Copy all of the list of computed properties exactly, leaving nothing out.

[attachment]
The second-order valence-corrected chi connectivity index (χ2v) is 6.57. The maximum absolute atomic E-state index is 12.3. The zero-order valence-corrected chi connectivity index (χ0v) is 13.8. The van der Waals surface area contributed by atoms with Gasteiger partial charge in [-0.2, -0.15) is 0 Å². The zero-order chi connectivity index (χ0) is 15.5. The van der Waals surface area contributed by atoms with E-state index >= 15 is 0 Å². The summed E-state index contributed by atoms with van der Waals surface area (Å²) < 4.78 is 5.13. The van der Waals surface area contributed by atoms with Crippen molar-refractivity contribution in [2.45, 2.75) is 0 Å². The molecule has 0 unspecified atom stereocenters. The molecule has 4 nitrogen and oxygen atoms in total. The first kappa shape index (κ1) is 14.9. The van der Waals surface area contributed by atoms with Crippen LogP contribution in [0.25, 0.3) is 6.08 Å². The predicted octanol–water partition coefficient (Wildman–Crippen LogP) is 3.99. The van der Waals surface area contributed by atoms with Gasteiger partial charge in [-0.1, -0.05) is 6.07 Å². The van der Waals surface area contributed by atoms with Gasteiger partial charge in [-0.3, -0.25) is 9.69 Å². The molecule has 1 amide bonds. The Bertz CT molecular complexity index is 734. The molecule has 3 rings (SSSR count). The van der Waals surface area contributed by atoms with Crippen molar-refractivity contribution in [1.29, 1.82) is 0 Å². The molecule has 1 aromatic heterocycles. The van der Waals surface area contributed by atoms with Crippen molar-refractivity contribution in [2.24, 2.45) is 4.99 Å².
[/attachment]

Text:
The second-order valence-corrected chi connectivity index (χ2v) is 6.57. The maximum absolute atomic E-state index is 12.3. The zero-order valence-corrected chi connectivity index (χ0v) is 13.8. The van der Waals surface area contributed by atoms with Gasteiger partial charge in [-0.2, -0.15) is 0 Å². The zero-order chi connectivity index (χ0) is 15.5. The van der Waals surface area contributed by atoms with E-state index >= 15 is 0 Å². The summed E-state index contributed by atoms with van der Waals surface area (Å²) < 4.78 is 5.13. The van der Waals surface area contributed by atoms with Crippen molar-refractivity contribution in [2.45, 2.75) is 0 Å². The molecule has 0 unspecified atom stereocenters. The molecule has 4 nitrogen and oxygen atoms in total. The first kappa shape index (κ1) is 14.9. The van der Waals surface area contributed by atoms with Crippen LogP contribution in [0.25, 0.3) is 6.08 Å². The predicted octanol–water partition coefficient (Wildman–Crippen LogP) is 3.99. The van der Waals surface area contributed by atoms with Gasteiger partial charge in [-0.1, -0.05) is 6.07 Å². The van der Waals surface area contributed by atoms with Gasteiger partial charge in [-0.3, -0.25) is 9.69 Å². The molecule has 1 amide bonds. The Bertz CT molecular complexity index is 734. The molecule has 3 rings (SSSR count). The van der Waals surface area contributed by atoms with Crippen molar-refractivity contribution in [1.29, 1.82) is 0 Å². The molecule has 1 aromatic heterocycles. The van der Waals surface area contributed by atoms with Crippen molar-refractivity contribution in [2.24, 2.45) is 4.99 Å².